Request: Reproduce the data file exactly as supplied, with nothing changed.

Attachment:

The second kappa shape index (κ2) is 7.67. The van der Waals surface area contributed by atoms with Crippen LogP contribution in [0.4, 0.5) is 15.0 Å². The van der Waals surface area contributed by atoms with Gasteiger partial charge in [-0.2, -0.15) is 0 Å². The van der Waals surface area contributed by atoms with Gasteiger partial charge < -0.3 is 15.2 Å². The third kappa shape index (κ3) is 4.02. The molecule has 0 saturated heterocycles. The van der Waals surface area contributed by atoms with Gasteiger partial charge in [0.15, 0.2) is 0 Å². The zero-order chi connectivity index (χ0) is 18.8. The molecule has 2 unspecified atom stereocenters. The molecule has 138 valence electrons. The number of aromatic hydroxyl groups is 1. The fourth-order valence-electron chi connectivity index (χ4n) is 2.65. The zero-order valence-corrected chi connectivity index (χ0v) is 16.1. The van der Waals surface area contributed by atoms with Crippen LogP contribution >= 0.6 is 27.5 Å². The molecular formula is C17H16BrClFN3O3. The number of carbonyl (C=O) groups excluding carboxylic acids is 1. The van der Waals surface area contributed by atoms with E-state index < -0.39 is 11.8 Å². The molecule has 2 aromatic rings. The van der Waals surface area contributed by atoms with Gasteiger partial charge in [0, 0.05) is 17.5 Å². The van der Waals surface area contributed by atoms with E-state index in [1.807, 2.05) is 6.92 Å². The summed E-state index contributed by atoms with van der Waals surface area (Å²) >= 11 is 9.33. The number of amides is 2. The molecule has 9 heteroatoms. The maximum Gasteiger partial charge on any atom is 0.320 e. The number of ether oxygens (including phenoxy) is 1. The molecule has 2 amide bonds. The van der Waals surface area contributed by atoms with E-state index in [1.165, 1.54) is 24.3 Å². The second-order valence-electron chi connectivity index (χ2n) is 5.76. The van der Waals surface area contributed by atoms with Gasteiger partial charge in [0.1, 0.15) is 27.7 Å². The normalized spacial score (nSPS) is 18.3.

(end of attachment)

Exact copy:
The second kappa shape index (κ2) is 7.67. The van der Waals surface area contributed by atoms with Crippen LogP contribution in [0.4, 0.5) is 15.0 Å². The van der Waals surface area contributed by atoms with Gasteiger partial charge in [-0.2, -0.15) is 0 Å². The van der Waals surface area contributed by atoms with Gasteiger partial charge < -0.3 is 15.2 Å². The third kappa shape index (κ3) is 4.02. The molecule has 0 saturated heterocycles. The van der Waals surface area contributed by atoms with Gasteiger partial charge in [0.15, 0.2) is 0 Å². The zero-order chi connectivity index (χ0) is 18.8. The molecule has 2 unspecified atom stereocenters. The molecule has 138 valence electrons. The number of aromatic hydroxyl groups is 1. The fourth-order valence-electron chi connectivity index (χ4n) is 2.65. The zero-order valence-corrected chi connectivity index (χ0v) is 16.1. The van der Waals surface area contributed by atoms with Crippen LogP contribution >= 0.6 is 27.5 Å². The molecular formula is C17H16BrClFN3O3. The number of carbonyl (C=O) groups excluding carboxylic acids is 1. The van der Waals surface area contributed by atoms with E-state index < -0.39 is 11.8 Å². The molecule has 2 aromatic rings. The van der Waals surface area contributed by atoms with Gasteiger partial charge in [0, 0.05) is 17.5 Å². The van der Waals surface area contributed by atoms with E-state index in [1.807, 2.05) is 6.92 Å². The summed E-state index contributed by atoms with van der Waals surface area (Å²) >= 11 is 9.33. The number of amides is 2. The molecule has 9 heteroatoms. The maximum Gasteiger partial charge on any atom is 0.320 e. The number of ether oxygens (including phenoxy) is 1. The molecule has 2 amide bonds. The van der Waals surface area contributed by atoms with E-state index in [1.165, 1.54) is 24.3 Å². The second-order valence-electron chi connectivity index (χ2n) is 5.76. The van der Waals surface area contributed by atoms with Gasteiger partial charge in [0.1, 0.15) is 27.7 Å². The normalized spacial score (nSPS) is 18.3.